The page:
ISL opportunities develop distinctly in the context of each country and program goals, ranging from course-related ABSL, ethnographic study, or a career-related practicum. Students serve, study, and conduct research at a variety of community placements, such as NGOs, schools, health clinics, or churches. ISL enhances teaching effectiveness, immerses students in the host culture and cultivates reciprocal relationships with community members.
Six principles to guild international service-learning
Recent collaborative work led by Dr. Richard Slimbach produced eight essential principles of international service-learning (ISL). The document has yet to be published, but was used as a template to craft a similar statement to guide ISL programs implementation at Calvin University. This statement outlines six principles to be used as a set of goals to work towards and strive for as ISL in included in various off-campus programs.
There is no universal model to incorporate an international service-learning (ISL) component to an off-campus semester or interim. While we believe that the benefits from ISL are many, it should not be included for all study abroad programs. Before including service activities in an off-campus curriculum or itinerary, the purpose of such service must be clearly identified and known by all stakeholders in the program: directors, professors, students, and community partners. To avoid the dangers of short-term service projects, both students and community partners must be aware of (and possibly included in identifying) program goals regarding service and learning outcomes. Service goals will be community-centered, identifying standards of community development, various community actors and short and long-term outcomes of service. Learning goals will generally be student-centered, identifying outcomes regarding academic objectives, worldview development and personal growth.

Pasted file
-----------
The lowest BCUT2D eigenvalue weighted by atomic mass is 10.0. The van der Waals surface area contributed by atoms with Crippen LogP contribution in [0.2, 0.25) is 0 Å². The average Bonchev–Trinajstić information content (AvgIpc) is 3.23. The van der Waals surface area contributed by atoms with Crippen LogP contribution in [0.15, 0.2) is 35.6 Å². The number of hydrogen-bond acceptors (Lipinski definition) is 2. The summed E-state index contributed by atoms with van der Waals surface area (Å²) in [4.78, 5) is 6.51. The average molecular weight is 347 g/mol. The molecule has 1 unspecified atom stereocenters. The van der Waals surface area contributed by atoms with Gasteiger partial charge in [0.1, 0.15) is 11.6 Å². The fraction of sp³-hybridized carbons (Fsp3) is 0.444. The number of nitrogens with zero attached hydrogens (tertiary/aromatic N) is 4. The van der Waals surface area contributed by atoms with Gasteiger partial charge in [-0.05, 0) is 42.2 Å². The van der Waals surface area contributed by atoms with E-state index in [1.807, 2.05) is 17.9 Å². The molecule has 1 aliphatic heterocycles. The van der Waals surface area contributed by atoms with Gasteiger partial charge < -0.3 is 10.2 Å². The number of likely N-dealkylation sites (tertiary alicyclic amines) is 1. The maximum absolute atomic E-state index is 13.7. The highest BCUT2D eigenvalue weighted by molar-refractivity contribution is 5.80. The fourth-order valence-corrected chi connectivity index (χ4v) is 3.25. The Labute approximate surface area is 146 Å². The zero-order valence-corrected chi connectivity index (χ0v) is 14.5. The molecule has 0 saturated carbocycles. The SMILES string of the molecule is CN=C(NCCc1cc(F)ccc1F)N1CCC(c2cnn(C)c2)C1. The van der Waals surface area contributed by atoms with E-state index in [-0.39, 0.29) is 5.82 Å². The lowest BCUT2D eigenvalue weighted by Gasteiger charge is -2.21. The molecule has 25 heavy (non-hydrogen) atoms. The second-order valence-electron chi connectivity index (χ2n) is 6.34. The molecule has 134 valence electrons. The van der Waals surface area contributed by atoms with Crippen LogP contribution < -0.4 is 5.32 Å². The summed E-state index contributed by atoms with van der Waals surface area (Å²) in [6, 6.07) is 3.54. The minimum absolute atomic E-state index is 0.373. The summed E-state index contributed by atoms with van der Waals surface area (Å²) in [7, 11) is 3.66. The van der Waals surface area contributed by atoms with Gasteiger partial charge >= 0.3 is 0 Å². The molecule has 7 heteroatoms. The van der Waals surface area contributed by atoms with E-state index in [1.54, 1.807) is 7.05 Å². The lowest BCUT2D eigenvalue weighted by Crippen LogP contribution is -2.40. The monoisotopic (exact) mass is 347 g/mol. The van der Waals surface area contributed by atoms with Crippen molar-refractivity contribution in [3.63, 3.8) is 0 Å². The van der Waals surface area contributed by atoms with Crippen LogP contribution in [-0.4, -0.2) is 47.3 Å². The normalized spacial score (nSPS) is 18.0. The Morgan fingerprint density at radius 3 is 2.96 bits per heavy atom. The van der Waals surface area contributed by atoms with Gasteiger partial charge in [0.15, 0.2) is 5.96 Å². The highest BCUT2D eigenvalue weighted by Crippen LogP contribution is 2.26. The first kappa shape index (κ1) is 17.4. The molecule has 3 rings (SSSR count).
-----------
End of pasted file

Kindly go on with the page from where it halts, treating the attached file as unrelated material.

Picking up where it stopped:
An essential element of an emerging or already well-established ISL program is communication. Communication refers to the exchanges of information between program directors, professors, students, and community partners. Each party must be aware of the program goals, expectations and requirements. An international setting may present technological, cultural or linguistic hurdles to effective communication. Program directors will need to intentionally identify various means of communication and appropriate times for communication. In a service setting, it is imperative that communication be transparent due to inherent power and information asymmetries.
The potential benefits of ISL are directly related to the quantity and quality of programmatic preparation. Apart from the time it will take to design an ISL curriculum or course and establish connections with community partners, students will need to intentionally prepare for their ISL placement through pre-departure, classroom and community partner orientations. Such orientations should introduce students to program guidelines, cultural differences, academic learning goals and service expectations.